Once upon a time, Paul sat on his throne and listened to the complaints of his people. The love they had for his brother had not translated to him although his reign had been peaceful albeit marked by tragedy.
A messenger arrived. She passed a scroll to him, curtsied despite wearing leggings and a leather tunic, pitted with scars and left, adjusting her cap as she went onto her next errand.
Paul unrolled the parchment and swallowed, surprised by the news to find himself affronted by it. He tucked the parchment into his robes and finished the last hour shuddering with concern.
Eilhu had food brought to him, fresh clothes each day and he noted how their quality had improved. The tailoring and material gained opulence, but he preferred his own clothes and had the guard pass the opinion on.
He would look out onto the courtyard, see the small and teeming garden set in the corner and feel pangs of harsh sadness. Eilhu had never tended to it. His childhood eyes saw the world around him but his adult heart mistrusted with a feral potence.
Eilhu resolved to return to Mirabelle and find out who murdered her father. He would demand access to The Wild Man and determine his involvement, and as he looked out onto the courtyard, his body hummed with the relief of action.
Paul came to him after supper, wreathed in candlelight and dressed in a simple robe, leaning upon a cane and gasping with each step.
‘I am sorry I could not attend to you sooner, Eilhu.’ he said.
Eilhu looked up from the plate and ran his hand through his hair.
‘I wish to leave.’ he said.
Paul took a chair and asked Eilhu to pour him some water. Eilhu peered at his uncle, seeing the drawn expression of someone bearing untold burdens. He poured water for him and walked over.
‘I know you do, Eilhu.’ he said.
Paul’s voice was weary, low and quiet. He looked up at Eilhu and took the cup from him in both hands.
‘But there’s no point now.’ he said.
Eilhu sucked in a wounded breath, muscles hardening into armour as he stepped back.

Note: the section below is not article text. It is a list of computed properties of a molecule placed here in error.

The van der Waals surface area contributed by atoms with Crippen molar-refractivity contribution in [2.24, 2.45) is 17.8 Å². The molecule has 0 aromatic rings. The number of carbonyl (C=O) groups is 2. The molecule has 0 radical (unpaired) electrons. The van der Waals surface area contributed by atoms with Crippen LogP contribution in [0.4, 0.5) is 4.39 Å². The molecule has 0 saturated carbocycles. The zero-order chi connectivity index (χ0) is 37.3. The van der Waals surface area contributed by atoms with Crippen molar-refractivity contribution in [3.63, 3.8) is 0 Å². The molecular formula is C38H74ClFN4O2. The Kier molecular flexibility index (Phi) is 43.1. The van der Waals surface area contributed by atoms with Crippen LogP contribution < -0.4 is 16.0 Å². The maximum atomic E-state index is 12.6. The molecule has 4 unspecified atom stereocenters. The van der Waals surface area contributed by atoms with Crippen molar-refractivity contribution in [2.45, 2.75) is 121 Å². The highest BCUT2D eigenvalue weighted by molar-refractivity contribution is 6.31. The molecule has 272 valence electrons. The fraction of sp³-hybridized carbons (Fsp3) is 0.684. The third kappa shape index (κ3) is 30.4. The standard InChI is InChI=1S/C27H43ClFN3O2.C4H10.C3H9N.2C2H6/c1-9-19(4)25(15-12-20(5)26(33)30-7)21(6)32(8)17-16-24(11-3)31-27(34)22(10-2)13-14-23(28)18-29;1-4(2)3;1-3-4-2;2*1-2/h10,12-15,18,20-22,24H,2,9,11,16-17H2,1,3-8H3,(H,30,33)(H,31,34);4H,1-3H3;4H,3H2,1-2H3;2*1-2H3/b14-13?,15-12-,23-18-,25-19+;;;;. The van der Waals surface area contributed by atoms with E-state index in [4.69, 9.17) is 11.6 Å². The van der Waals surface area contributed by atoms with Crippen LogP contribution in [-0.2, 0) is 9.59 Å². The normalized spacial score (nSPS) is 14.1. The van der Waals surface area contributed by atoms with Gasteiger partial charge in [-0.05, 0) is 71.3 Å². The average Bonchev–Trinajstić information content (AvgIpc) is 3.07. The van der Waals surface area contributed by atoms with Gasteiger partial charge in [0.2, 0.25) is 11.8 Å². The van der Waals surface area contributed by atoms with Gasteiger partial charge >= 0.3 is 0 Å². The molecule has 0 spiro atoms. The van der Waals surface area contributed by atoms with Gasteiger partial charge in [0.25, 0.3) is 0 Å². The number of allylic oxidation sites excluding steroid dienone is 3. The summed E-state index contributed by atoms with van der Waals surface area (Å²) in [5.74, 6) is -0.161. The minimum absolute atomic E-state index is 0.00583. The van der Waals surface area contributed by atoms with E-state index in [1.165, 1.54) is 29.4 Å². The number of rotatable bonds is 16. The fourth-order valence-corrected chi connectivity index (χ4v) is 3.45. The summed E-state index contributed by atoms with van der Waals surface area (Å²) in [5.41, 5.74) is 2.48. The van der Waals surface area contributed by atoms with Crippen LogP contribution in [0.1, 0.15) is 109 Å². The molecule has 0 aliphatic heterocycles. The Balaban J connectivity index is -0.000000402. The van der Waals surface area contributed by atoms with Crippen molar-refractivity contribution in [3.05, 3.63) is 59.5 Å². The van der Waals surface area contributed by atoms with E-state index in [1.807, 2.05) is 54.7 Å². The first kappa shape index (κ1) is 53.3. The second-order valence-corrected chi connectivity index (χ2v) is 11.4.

‘There’s always a point.’ he said.
Paul drank and rested the cup on his knees, both hands clutching it for comfort.
‘Eilhu, I received a message this morning. It brought grave news. I must pass it onto you.’ he said.
Eilhu shuddered, his skin crawling with unease as he sat on the bed. The food turned into a hot, sour mass in the pit of his stomach. He breathed through it and looked at his uncle.
Paul raised his chin and looked at his nephew.
‘Queen Mirabelle is dead. Murdered by her apothecary.’ he said.
The words stabbed Eilhu in the heart, turned the blade with exquisite, slow precision to widen the wound. It sent burning worms through his veins, robbing him of everything beyond the need to curl up and stare into nothing.
He rolled onto his side, turning his head from side to side.
Paul got up and set the cup on the table. He nodded once and left without speaking.
He went into the hidden chambers beneath the castle, unlocked the door with his key and stood in the dried blood markings on the floor.
‘What have you done?’ he said.
The darkness in the room pooled, rippling like water kissed by moonlight and slid towards him.
‘Protecting our interests.’ it said.
Paul sighed and pressed his fingers into the hollows of his eyes.
‘You’ve made things difficult for me.’ he said.
He felt the air in the room grow brittle and crisp, leaching the warmth from his skin with a violent insistence.
‘We can make things very difficult for you, your highness.’ it said.
Paul took in a deep breath, chanted in a guttural language which made the darkness hum with energy before it retreated.
‘Their apothecary is dead and we used him to murder the queen. It is rare we get to have fun, Paul. It’s a useful development.’ it said.
Paul got to his feet and rubbed his hands together. His wounds throbbed from the cold but he was thinking ahead.
‘Please, no more surprises. They test my constitution.’ he said.
The darkness ebbed away and Paul enjoyed their absence before leaving.
He went to see The Wild Man, but he stopped outside the door. A wave of exhaustion overwhelmed him and he decided against it.
A peal of laughter followed him as he walked away.
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